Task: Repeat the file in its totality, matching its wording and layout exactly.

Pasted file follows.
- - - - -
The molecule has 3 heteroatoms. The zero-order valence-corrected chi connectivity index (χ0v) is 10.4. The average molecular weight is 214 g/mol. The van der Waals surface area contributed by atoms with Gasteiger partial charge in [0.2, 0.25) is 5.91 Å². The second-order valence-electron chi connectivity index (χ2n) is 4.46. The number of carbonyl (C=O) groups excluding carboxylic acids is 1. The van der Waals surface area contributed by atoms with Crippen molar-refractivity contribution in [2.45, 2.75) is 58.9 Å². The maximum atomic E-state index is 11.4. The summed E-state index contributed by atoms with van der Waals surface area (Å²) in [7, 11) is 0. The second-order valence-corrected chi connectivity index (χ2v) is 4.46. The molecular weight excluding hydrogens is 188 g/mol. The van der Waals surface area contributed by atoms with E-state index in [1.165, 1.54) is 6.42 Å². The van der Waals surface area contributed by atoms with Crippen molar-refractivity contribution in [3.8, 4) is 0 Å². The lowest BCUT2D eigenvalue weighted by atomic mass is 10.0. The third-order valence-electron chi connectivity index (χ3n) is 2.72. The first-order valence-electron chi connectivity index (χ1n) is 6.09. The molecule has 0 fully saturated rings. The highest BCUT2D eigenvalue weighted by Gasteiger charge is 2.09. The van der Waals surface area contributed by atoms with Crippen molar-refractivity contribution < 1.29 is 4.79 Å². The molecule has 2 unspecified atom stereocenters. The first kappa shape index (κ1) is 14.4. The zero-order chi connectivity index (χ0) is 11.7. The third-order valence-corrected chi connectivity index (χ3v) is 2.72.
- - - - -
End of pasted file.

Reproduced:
The molecule has 3 heteroatoms. The zero-order valence-corrected chi connectivity index (χ0v) is 10.4. The average molecular weight is 214 g/mol. The van der Waals surface area contributed by atoms with Gasteiger partial charge in [0.2, 0.25) is 5.91 Å². The second-order valence-electron chi connectivity index (χ2n) is 4.46. The number of carbonyl (C=O) groups excluding carboxylic acids is 1. The van der Waals surface area contributed by atoms with Crippen molar-refractivity contribution in [2.45, 2.75) is 58.9 Å². The maximum atomic E-state index is 11.4. The summed E-state index contributed by atoms with van der Waals surface area (Å²) in [7, 11) is 0. The second-order valence-corrected chi connectivity index (χ2v) is 4.46. The molecular weight excluding hydrogens is 188 g/mol. The van der Waals surface area contributed by atoms with E-state index in [1.165, 1.54) is 6.42 Å². The van der Waals surface area contributed by atoms with Crippen molar-refractivity contribution in [3.8, 4) is 0 Å². The lowest BCUT2D eigenvalue weighted by atomic mass is 10.0. The third-order valence-electron chi connectivity index (χ3n) is 2.72. The first-order valence-electron chi connectivity index (χ1n) is 6.09. The molecule has 0 fully saturated rings. The highest BCUT2D eigenvalue weighted by Gasteiger charge is 2.09. The van der Waals surface area contributed by atoms with Crippen molar-refractivity contribution < 1.29 is 4.79 Å². The molecule has 2 unspecified atom stereocenters. The first kappa shape index (κ1) is 14.4. The zero-order chi connectivity index (χ0) is 11.7. The third-order valence-corrected chi connectivity index (χ3v) is 2.72.